# Recent changes¶

## New in version 1.1¶

Version `1.1.0`

fixes several bugs, particularly compatibility ones
between `theano`

and `pymc3`

, as well as segfaults and
pickling errors. The dependence on `healpy`

has been removed, and
we now have a new `spot`

method (`add_spot`

is now deprecated).
This version also implements phase curves and occultations in
reflected light. See this tutorial for more information.

## New in version 1.0¶

The first official release version of `starry`

differs quite a bit from the beta
(`0.3.0`

) version, particularly in how gradients are computed and propagated.
The main difference is that `starry`

now uses `theano`

under the hood for all
calculations, which allows it to interface efficiently with `exoplanet`

and
`pymc3`

. From the user’s perspective the only major change is that calculations
are performed **lazily** by default. What that means is that whenever the user
calls a method like `flux()`

or `intensity()`

, the code will return a node in
a graph rather than an actual numerical value. Operations can then be done on
these nodes (such as computing the likelihood in an inference problem), with
gradients automatically (back-)propagated along the way. This is exactly how
`exoplanet`

and `pymc3`

work, so the whole inference problem is made much easier.

### Significant changes¶

#### Lazy evaluation¶

By default, all operations are done lazily, and all map properties are stored as
`theano`

nodes rather than numerical values. This behavior can be changed by
setting `starry.config.lazy = False`

as soon as `starry`

is imported
(before any maps have been instantiated). Doing so will automatically compile
all functions behind the scenes, and the code will function similarly to version
`0.3.0`

.

#### The frame in which the coefficients are defined¶

Spherical harmonic coefficients are now defined in a static frame that is
independent of the orientation of the map. Changing the rotational axis of the
map (which is now done by specifying the inclination and obliquity of the object)
no longer changes the \(Y_{l,m}\) coefficients. Another way to think about this
is that changing the inclination and obliquity corresponds to moving the
observer around, *not* rotating the map.

#### Normalization of limb-darkened maps¶

The normalization of limb-darkened spherical harmonic maps has changed. The normalization is such that the total luminosity of the map remains unchanged when limb darkening is applied or when the limb darkening coefficients are modified. Note that this could mean that the flux at any given viewing angle will be different from the non-limb-darkened version of the map. This is significantly different from the beta version of the code, which normalized it such that the flux remained unchanged. That normalization was almost certainly unphysical.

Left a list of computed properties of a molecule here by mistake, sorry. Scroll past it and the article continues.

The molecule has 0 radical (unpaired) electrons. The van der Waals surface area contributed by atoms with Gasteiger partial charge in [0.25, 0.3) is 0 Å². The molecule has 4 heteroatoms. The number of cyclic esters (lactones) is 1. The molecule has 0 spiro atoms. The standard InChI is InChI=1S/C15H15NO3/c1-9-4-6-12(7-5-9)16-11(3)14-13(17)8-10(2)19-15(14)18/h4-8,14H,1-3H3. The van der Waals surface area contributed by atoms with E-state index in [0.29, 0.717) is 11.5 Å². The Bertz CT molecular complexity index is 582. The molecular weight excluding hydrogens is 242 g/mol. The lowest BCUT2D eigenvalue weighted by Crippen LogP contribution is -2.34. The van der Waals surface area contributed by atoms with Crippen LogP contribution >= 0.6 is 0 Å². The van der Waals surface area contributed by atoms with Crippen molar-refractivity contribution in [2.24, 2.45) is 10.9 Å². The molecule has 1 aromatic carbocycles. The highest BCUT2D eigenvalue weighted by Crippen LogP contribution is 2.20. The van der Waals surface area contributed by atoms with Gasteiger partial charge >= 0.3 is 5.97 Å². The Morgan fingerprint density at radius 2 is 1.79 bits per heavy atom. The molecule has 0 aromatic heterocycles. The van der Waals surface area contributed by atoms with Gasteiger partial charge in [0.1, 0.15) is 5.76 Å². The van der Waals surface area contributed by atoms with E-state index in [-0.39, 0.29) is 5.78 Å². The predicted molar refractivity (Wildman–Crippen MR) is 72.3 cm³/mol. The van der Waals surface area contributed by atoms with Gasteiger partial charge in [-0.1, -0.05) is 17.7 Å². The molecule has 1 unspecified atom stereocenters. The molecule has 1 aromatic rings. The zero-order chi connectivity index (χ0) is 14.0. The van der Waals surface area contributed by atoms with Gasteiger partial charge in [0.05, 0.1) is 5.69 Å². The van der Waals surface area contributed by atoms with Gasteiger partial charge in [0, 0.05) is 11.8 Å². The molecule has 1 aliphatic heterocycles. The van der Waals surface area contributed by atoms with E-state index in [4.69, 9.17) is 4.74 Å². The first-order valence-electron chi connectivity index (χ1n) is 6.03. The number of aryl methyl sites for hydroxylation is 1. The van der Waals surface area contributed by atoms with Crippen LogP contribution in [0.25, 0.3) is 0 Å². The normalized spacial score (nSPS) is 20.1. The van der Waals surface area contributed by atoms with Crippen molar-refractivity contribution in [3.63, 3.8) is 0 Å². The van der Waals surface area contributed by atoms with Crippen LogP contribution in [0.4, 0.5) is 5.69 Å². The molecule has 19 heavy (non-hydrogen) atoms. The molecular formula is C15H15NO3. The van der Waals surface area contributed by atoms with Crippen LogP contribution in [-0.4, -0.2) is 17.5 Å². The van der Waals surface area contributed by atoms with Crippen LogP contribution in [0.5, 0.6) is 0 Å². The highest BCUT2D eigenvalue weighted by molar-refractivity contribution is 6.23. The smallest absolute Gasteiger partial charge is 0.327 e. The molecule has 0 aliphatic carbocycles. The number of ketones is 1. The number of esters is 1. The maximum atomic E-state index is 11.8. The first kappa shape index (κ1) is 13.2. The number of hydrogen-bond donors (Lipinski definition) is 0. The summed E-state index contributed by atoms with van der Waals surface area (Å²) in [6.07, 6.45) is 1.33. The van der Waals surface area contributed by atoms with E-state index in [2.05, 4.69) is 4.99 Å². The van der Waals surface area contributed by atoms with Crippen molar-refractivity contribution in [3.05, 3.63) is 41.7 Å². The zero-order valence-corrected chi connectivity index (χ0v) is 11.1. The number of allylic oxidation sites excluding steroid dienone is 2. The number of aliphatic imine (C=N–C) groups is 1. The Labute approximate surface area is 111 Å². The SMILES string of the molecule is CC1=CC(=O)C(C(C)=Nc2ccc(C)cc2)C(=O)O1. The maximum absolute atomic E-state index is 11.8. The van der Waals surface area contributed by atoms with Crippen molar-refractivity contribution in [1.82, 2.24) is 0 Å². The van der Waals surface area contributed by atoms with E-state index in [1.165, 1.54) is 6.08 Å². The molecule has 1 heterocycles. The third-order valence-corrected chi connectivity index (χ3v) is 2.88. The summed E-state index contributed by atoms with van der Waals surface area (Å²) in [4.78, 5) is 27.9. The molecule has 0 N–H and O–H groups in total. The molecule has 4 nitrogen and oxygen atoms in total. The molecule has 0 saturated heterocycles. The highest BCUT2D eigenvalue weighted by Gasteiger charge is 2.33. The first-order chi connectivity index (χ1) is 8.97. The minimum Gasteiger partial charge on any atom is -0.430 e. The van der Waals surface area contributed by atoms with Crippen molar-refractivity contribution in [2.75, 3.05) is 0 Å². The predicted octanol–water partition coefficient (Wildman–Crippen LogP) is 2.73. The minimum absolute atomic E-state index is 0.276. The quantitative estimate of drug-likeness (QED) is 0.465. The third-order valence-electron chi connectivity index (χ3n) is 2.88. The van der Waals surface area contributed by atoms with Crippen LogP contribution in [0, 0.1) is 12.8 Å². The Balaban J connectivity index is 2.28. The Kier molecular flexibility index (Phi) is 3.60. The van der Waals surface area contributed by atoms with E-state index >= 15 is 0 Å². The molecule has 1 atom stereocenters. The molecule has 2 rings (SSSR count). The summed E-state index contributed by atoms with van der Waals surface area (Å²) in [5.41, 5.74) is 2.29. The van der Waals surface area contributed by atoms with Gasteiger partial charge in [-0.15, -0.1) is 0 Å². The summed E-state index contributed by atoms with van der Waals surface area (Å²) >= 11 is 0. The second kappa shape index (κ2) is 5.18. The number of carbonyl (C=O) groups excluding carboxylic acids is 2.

#### Linearized computations¶

All flux and intensity computations are now explicitly linear in the spherical
harmonic coefficients. This allows users to easily access the `design_matrix`

that transforms from a vector of spherical harmonic coefficients to a light
curve. This matrix is extremely useful, as it lets you tackle the inverse
problem analytically!

#### Fixed \(Y_{0,0}\) coefficient¶

The constant (\(Y_{0,0}\)) coefficient is now fixed at unity. The previous
version allowed the user to change this, which effectively changed the
luminosity of the map. There is now an explcit luminosity `L`

attribute
that can be changed instead.

### Smaller changes¶

#### Deprecation of the `axis`

attribute¶

The axis of rotation is now specified by the inclination `inc`

and obliquity
`obl`

of the map (see above).

#### Deprecation of `load_image`

in favor of `load`

¶

Just a name change.

#### Deprecation of `add_gaussian`

in favor of `add_spot`

¶

Also a name change, but the algorithm used to compute the spherical harmonic expansion of the spot is now analytic and much, much faster.

#### Deprecation of the `animate`

method¶

All map visualizations are now performed via the `show`

method. If you want
to animate the map as it rotates, pass a vector-valued `theta`

.

#### Deprecation of the `__call__`

method¶

In the previous version, users could evaluate the intensity at a point on the
surface of a map by calling the instance directly: `map(x=0, y=0)`

. This is
now done via the `intensity`

method, whose arguments are the latitude
`lat`

and longitude `lon`

of the point(s) rather than their Cartesian
coordinates.

#### Distinction between `ydeg`

and `udeg`

¶

Previously, maps were instantiated for a given maximum degree `lmax`

.
This has been deprecated in favor of a maximum \(Y_{l,m}\) degree `ydeg`

and a maximum limb darkening degree `udeg`

.

#### Custom units¶

Users can now pass custom `astropy`

units to override the defaults.

#### Faster linear algebra¶

The change of basis matrices between spherical harmonics and polynomials are now computed recursively, rather than via the horrendous nested sums presented in the paper. The new method is more elegant and more stable.

### New stuff¶

#### Reflected light maps¶

Maps can now be modelled in reflected light. The spherical harmonic coefficients now correspond to the surface albedo, rather than its specific intensity.

#### Doppler maps¶

The `Map`

class can now also model radial velocity observations. This is
useful for modeling the Rossiter-McLaughlin effect, for example.